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Literary-cultural context of Perfume

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Joyce Wu

on 2 December 2013

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Transcript of Literary-cultural context of Perfume

Literary-cultural context of "Perfume"

Literary works that influenced "Perfume"
The Picture of Dorian Gray
Explores sins through a piece of art
Damned souls of early 19th century gothic literatures:
Dracula, Melmoth the Wanderer
Also feature themes of death and supernatural horror
Also satirize the aristocrats
Scents and irrationality of human behavior
"The world of scent, thought to be quite closed to human beings in comparison to many other animals, governs our actions more than we might suppose", posits Süskind.

Most of the time people make decisions through conscious choices and reasonings.
However, there are many factors of our surroundings that affects those reasoning unconsciously, such as the illusion of scent.
Patrick Suskind
Modern German writer
(born in 1949)
He had refused all interviews and any awards for his writing
"Perfume" was his first novel (published in 1985)
His works:
black humor
E.g. "Perfume" satirizes the actions of priests and the rich
Mainly focus on protagonists who are
social outcasts
(e.g. Grenouille in "Perfume" and the orchestral musician in "The Double Bass")
foundation-shaking existentialism
Grenouille tries to find meaning in his life by creating the ultimate perfume, but realizes that his life is pointless because this perfume can't make him "smell himself"
Linda Sze-To, Joyce Wu, Whitney Tso
Historical cross-genre novel
A combination of:
Magic Realism
The story focuses on death and evil, like other horror novels
It features the repulsive and horrible protagonist Grenouille (french word for "frog")
Grenouille's unnatural personality and his murderous actions frighten readers
Grenouille's goal in life was to create the
ultimate perfume
that would force every person in the world to love him
However, after he achieved that goal, he realized that:
He is the only person that realizes how his perfume works AND the only person that it cannot affect
The perfume
cannot make him "smell himself
" or give him a purpose to live
his life was meaningless and he had no reason to continue living
, he allowed himself to be eaten alive
Magic Realism
"Perfume" contains an
implicit criticism of society
, particularly the elite
Page 4 emphasizes that even the priest, the rich people and the king stank
Page 222 also shows that even the priest and the richest man couldn't do anything to stop Grenouille
The degree of realism varies greatly throughout the novel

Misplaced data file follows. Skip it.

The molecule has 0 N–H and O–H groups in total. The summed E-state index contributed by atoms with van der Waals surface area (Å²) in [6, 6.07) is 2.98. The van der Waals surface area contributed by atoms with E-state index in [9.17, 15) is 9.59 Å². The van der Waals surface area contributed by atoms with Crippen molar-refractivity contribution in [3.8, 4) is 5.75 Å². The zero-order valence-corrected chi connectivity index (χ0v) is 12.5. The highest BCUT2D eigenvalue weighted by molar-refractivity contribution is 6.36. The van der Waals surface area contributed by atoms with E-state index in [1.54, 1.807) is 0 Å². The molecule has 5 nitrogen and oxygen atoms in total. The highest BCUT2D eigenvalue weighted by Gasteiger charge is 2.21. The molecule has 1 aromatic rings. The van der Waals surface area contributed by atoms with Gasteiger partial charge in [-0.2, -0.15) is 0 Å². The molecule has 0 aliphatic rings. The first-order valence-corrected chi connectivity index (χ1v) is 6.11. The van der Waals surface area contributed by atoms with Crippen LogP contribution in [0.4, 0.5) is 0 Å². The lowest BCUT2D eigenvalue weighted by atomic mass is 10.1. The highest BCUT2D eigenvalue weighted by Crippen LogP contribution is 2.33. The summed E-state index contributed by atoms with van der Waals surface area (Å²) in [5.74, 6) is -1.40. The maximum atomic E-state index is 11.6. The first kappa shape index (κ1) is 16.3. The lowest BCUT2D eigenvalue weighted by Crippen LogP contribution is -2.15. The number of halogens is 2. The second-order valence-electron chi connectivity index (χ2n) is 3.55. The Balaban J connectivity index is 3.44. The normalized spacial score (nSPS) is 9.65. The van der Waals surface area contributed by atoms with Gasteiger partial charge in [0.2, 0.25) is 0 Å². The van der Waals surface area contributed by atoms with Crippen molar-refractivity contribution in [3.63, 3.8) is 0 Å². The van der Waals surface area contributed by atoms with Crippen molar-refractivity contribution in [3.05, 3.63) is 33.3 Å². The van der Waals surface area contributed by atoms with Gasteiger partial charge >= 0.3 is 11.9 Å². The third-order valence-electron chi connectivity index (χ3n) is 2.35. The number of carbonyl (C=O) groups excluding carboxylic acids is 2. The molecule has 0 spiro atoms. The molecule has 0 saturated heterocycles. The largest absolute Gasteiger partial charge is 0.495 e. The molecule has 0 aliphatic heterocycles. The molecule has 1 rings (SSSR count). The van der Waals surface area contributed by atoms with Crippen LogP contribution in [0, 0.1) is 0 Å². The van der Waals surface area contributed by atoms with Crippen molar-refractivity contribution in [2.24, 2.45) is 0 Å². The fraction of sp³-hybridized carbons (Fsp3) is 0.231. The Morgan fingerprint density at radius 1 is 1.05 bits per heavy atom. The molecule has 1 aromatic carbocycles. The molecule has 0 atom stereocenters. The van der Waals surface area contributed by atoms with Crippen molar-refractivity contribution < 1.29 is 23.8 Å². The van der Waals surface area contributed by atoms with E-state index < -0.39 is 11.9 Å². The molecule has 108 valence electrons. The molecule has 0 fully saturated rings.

Magical realism: Supernatural elements seem to be a natural part of the realistic environment
Both historical
realism and fantasy
are represented
Gives the novel a
framework of reality
that makes the reader less distracted from the fantasy narrative
The reduction of human beings to a bunch of odors is a
for the dehumanization of Grenouille
Based on actual historical background of 18th century France (mentions French revolution, king, etc.)
Includes entirely believable and almost painfully realistic episodes
E.g. Grenouille's childhood experiences (orphaned, ignored, beaten, tortured, punished and friendless)
Fanciful impossibilities including:
Grenouille's supernatural, unbelievable sense of smell
The absurd deaths of many characters (e.g. Baldini), almost as if they were "cursed"
Grenouille forcing tens of thousands of people to their knees, just with one drop of perfume
Grenouille being eaten alive by
a mob
synonym: detective fiction or crime fiction
Focus on
gritty realism
To be sure, Richis did not know what the murderer actually craved from his victims...
In any case, it seemed to him, as absurd as it sounded, the murderer was not a destructive personality, but rather a careful collector...
the magic that radiated from it would no longer be of human, but of divine origin. (P.g. 203)
Logical thinking/Reasoning
But the truth would never be discover because "he was not thinking in olfactory catergories"
puzzle and suspense elements:
Baldini's mystifying death (anathema)
Marquis de La Taillade- Espinasse never returned

the intention of Grenouille's muders still remain a
thrilling skepticism
to the people in his society
1. Imaginary Space
2. Feel pitiful for those unenlightened and those who fooled by fate
The belief of god is absent
JBG can decide his own faith/path with the perfume he creates
most-read German novel
since Thomas Mann's Buddenbrooks
Literary influence: N/A
Suskind claims to be a blissfully ignorant epigone
he could not even remember the books and author he had read before
it frees him from the anxiety of influence and creates an uncomplicated relation to plagiarism
Black Humors

Jean Baptiste
(ironic: Saint John the Baptist)
Ridiculous endings
for Characters who involved in JBG's life:
Madame Gaillard-
->want to die but she couldn't
the tanner-->drowns in the Seine
-->sleeping smugly in his bed in his house with his great future plan and sank to the bottom of the river because of his haughty address
Marquis de La Taillade-Espinasse
--> went up to the top of a snow mountain with lightly clothed to prove his fluidum letale theory (arrogant/ conceited)
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